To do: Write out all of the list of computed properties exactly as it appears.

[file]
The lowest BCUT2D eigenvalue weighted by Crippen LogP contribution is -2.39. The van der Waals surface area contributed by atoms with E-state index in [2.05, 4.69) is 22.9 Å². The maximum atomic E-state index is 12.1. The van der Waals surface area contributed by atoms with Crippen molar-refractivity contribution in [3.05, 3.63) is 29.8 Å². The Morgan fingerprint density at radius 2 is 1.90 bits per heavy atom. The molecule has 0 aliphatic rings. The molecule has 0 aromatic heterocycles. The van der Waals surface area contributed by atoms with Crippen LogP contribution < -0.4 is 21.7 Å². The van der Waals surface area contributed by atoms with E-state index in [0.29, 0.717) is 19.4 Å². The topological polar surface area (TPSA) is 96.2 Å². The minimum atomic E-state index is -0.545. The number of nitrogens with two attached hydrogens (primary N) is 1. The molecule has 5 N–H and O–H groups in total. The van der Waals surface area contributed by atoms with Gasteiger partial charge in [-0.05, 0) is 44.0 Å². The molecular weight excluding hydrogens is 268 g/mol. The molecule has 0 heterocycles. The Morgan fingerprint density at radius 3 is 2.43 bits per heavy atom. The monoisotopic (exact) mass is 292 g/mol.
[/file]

The lowest BCUT2D eigenvalue weighted by Crippen LogP contribution is -2.39. The van der Waals surface area contributed by atoms with E-state index in [2.05, 4.69) is 22.9 Å². The maximum atomic E-state index is 12.1. The van der Waals surface area contributed by atoms with Crippen molar-refractivity contribution in [3.05, 3.63) is 29.8 Å². The Morgan fingerprint density at radius 2 is 1.90 bits per heavy atom. The molecule has 0 aliphatic rings. The molecule has 0 aromatic heterocycles. The van der Waals surface area contributed by atoms with Crippen LogP contribution < -0.4 is 21.7 Å². The van der Waals surface area contributed by atoms with E-state index in [0.29, 0.717) is 19.4 Å². The topological polar surface area (TPSA) is 96.2 Å². The minimum atomic E-state index is -0.545. The number of nitrogens with two attached hydrogens (primary N) is 1. The molecule has 5 N–H and O–H groups in total. The van der Waals surface area contributed by atoms with Gasteiger partial charge in [-0.05, 0) is 44.0 Å². The molecular weight excluding hydrogens is 268 g/mol. The molecule has 0 heterocycles. The Morgan fingerprint density at radius 3 is 2.43 bits per heavy atom. The monoisotopic (exact) mass is 292 g/mol.